Although built in the late 1700s (in response to the Barbary Coast pirate problem of that era) the ship saw its main service in the war of 1812. That means its battles were against the British.

The U.S. Sailors who are assigned to her wear the old uniforms of 1812 - mostly a ceremonial post, of course. But she is still awesome to see and to walk her decks, as I did last week.

At the top is a photo of her in 1997 - her first "voyage" in over 100 years - in Boston Harbor. You will note that even then she was not under full sail. It takes a certain specialized expertise to sail a ship of that size under full sail, which few modern sailors possess. Cool.

Below are some pictures I took of the ship last week. Her fore and aft top masts are missing (they are being replaced) but she is still pretty impressive.

Below: note on right, on blocks, one of her yardarms. Large.

Monday, July 21, 2008

Sage's Memories of Scotland and Balmoral

Balmoral Castle
Photo from Flickr/Nick Bramhall

A guest post from Sage of Wise Herb's Random Jottings. Thank you Sage!

I was lucky enough to join the staff who helped look after Her Majesty (and the rest of the family) at Buckingham Palace from 1977 to 1980 when I left to go and work in IT. I joined not long after the major celebrations of her Silver Jubilee, just before the trip to Balmoral. In fact I joined on a Monday morning and the following evening found myself on a sleeper up to Aberdeen along with four other staff who were being transferred up there for the shooting season.

This was my first experience of working away from home, and though I had a fair amount of independence it was still a culture shock to be hundreds of miles from home. My job was to work alongside the chefs in the kitchen, helping to prepare food and clean up afterwards, the porters did the bulk of the heavy work but it was still a long day when you sometimes didn't finish until nearly 11pm even if you had a few hours off in the afternoon it wasn't always enough to switch off.

Balmoral was a good introduction to working in service, yes it still happens even today, though I think many of the perks we had are much more restricted now. We were only charged a nominal rate for breakfast, lunch and dinner with free tea and coffee and a subsidised bar which I believe they got rid of after I left and no I don't think there is a connection to that fact either.

Every week there was a staff event, which was either a Scottish country dance down at the stables hall, attended by the London and the local staff as well as the police/soldiers in attendance (the first year was the Black Watch and I still like their tartan) and usually very well natured even though there was plenty of alcohol consumed. The alternative was a filmshow or a team quiz, and the cliques of staff became apparent when the different branches wouldn't allow people on their teams but it wasn't a big problem.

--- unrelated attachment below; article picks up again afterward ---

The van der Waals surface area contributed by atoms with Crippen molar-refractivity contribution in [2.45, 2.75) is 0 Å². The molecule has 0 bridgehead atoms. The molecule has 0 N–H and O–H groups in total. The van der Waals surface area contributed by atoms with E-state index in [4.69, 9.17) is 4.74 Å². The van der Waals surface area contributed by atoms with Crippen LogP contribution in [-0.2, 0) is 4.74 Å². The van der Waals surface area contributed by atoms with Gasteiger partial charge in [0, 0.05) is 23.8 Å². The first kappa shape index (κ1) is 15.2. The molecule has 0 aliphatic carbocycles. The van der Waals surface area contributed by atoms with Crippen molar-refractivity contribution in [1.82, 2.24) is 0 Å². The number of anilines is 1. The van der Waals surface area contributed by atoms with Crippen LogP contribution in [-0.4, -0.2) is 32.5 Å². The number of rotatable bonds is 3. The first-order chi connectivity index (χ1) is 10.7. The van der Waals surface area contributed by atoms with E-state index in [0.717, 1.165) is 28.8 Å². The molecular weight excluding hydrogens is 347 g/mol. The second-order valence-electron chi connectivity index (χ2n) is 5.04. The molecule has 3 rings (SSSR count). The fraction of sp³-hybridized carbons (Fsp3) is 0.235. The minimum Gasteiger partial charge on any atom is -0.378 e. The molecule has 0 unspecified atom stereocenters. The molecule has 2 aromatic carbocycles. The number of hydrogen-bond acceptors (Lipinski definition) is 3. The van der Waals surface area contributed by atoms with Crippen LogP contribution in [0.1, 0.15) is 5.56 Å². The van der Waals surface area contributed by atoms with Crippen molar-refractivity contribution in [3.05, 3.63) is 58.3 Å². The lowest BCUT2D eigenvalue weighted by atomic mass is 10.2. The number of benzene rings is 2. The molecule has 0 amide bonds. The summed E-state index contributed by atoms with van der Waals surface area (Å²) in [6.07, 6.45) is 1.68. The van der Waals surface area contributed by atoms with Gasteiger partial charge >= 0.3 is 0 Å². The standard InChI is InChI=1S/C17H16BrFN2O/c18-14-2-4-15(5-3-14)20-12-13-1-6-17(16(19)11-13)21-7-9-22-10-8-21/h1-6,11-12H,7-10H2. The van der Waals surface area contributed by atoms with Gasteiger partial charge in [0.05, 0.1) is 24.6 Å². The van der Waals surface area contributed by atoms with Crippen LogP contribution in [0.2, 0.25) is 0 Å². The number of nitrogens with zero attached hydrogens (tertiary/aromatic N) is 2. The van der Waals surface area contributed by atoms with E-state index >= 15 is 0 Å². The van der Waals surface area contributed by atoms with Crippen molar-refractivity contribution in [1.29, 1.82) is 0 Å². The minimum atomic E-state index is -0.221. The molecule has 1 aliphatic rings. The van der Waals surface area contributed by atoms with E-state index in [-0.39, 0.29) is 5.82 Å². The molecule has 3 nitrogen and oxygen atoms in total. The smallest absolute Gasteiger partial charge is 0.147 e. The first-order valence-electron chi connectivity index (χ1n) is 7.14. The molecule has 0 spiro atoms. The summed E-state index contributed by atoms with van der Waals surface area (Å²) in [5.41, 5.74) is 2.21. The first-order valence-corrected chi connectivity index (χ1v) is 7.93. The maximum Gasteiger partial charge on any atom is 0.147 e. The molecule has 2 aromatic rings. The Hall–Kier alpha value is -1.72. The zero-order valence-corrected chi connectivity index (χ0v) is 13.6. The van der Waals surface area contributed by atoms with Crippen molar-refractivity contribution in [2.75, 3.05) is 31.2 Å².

Photo from Flickr/garethjmsaunders

We each got a day to go on the staff outing, two of those was to the Bells whisky distillery and as a whisky drinker I enjoyed seeing how it was made even though it isn't my favourite brand of whisky; in fact now I enjoy drinking Jamesons Irish Whiskey as it is very smooth (apologies for my heresy) though there is still room for Laphroaig in the drinks cupboard. Please note it didn't stop me accepting the free half-bottle they gave us at the end of the tour the first year, and regrettably wasn't repeated on our return visit.

Another year we went to the Baxters factory/farm (my memory of this is not strong after a gap of 30 years) and after the tour of the production line we were treated to tea with Edna Baxter and her sons before being given a sample of jams and other products to take away with us. While the Fochaber's shop is open to visitors I can't be certain this is where we went.

The third year I was there, we got off work from 4pm but had the evening off every other day so could get out and about, whereas before you just got time off between 2pm and 6pm and just had enough time to take the bus into Ballater. One memorable occasion, a member of the kitchen staff arranged a hill race; I am not athletic at the best of times as I can't remember to run and breathe (it's a sprint mentality or so my school gym teacher said) so my version of this was to jog/walk round the 4 miles. After a quick shower I caught the bus to Ballater only by the time I got their the poor abused muscles refused to let me off the bus so I sat on there by myself until it was time to go back to the castle and it took me ages to live the embarrassment down.

Stables and carriage house
Photo from Flickr/kryis

One of the perks of working there was that if the hill ponies weren't required, and you could prove you could ride then you could go out onto the hills for the afternoon. I enjoyed doing that but just spending the time with the ponies was a pleasure, the jawing around in the tack room cleaning the saddles and bridles and having some of the family drop in whilst doing so.